The first ceremony began at 8 a.m. at Phuong's parents' home. Phuong dressed in a traditional Vietnamese wedding gown, covered with animals and flowers embroidered in silk thread. Phuong was waiting with her bridesmaids when Linh and his entourage - his groomsmen and family members - had arrived downstairs. They had brought a symbolic dowry of traditional items: tea, wine, fruit, cake, jewelry, and a whole roast pig.
Phuong's mom, Thin Nguyen, welcomed the group inside, and placed their offerings on a table. Linh bounded up the stairs, where he met the bride's man - Phuong's friend, Aaron - who was guarding her door. Aaron demanded money, and, as custom dictates, he and Linh haggled. Aaron settled for $99.99. But Aaron was not satisfied with just money. He demanded that the groom perform tasks to show his worthiness - he made Linh do jumping jacks and sing.
Linh finally got to see his bride and escort her downstairs, where he presented her with a wedding ring. They prayed, asking the bride's ancestors for blessings, and then began the tea ceremony.
The couple served tea to Phuong's parents, Thin and Hong. After they drank, the Nguyens gave the couple their blessings, and a red envelope of money (red symbolizes good luck). The ceremony was repeated with Phuong's aunt and uncle, and then everyone celebrated with food Thin prepared.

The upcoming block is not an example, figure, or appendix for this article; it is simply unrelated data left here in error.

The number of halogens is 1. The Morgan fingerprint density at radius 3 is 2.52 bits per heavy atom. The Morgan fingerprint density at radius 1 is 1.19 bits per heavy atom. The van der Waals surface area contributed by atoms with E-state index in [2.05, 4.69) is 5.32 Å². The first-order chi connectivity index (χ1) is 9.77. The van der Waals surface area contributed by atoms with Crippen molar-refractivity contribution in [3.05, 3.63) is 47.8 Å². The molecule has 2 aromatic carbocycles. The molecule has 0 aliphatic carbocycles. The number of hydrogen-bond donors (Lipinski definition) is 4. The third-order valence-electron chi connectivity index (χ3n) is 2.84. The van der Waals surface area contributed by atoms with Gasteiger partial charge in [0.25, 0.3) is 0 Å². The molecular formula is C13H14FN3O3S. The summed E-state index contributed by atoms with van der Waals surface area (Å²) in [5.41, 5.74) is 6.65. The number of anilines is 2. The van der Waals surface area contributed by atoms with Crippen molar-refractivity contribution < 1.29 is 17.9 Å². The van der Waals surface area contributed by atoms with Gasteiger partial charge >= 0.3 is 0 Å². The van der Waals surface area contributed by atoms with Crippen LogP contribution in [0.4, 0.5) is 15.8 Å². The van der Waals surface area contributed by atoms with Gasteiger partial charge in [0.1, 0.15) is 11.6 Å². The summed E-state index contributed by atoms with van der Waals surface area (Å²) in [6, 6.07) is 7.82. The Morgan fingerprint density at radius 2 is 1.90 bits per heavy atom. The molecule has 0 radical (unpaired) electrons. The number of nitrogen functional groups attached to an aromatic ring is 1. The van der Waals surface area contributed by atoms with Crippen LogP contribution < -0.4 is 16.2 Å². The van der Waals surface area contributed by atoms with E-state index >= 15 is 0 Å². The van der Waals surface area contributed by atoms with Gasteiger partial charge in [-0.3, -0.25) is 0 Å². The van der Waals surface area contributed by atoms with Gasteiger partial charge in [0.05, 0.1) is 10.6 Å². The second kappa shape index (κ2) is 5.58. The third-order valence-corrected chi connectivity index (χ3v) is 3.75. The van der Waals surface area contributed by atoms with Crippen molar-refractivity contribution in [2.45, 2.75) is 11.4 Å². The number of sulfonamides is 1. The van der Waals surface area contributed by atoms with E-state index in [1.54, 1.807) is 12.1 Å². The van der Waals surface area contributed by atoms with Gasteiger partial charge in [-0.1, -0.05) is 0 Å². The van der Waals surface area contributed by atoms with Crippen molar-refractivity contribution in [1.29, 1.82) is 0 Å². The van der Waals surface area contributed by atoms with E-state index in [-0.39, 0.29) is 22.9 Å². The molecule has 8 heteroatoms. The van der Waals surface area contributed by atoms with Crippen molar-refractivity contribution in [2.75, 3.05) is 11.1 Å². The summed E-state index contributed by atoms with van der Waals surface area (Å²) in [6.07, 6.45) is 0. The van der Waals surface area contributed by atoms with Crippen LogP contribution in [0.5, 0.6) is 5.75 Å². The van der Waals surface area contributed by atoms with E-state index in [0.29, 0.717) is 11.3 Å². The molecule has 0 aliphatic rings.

About an hour after the groom's arrival, everyone traveled to Linh's parents' home, where they prayed to his ancestors and served tea to his grandmother, Quyen Huynh, then his mother and father, My-y and Hong, and then his aunts, uncles and brother. After the second round of prayers, tea, blessings, and gifts, the couple prepared for their reception.
The reception for 120 was held at Camden's Adventure Aquarium. "One side of our ballroom was the wall of the shark tank!"
Phuong describes her husband as a tough guy who never cries. But when the newlyweds began dancing to the version of "Endless Love" by Mariah Carey and Luther Vandross, "he started bawling," she said. "We were both crying tears of joy."
A bargain: Rather than purchase pomanders, corsages, and boutonnieres for the wedding party and family, Phuong bought wire and beads and made flowers that would last forever. She spent less than $300.
The splurge: Phuong's wedding attire. The traditional Vietnamese dress cost about $1,000. Her two American-style dresses - the ball gown she wore at the beginning of the reception and the simpler dress she wore when she eloped and during the second part of the reception - each cost about $5,000. "When it comes to fashion, I can't really say 'No,' " she said.
The couple honeymooned for a few days in Miami after their Key West wedding.
The bride's parents' home, the groom's parents' home, both in Newark; and Adventure Aquarium in Camden.
Aramark Catering, Philadelphia
Tom Smith Photography, Newark, Del.
Tangerine Media Group of Conshohocken
The traditional dress was designed by Lan Huong of Hanoi, Vietnam. The two American-style dresses were designed by Reem Acra and purchased at Betsy Robinson Bridal Boutique in Baltimore.
Made by the bride
Christina D. Mitchell of Heaven Sent Wedding Consultants, Philadelphia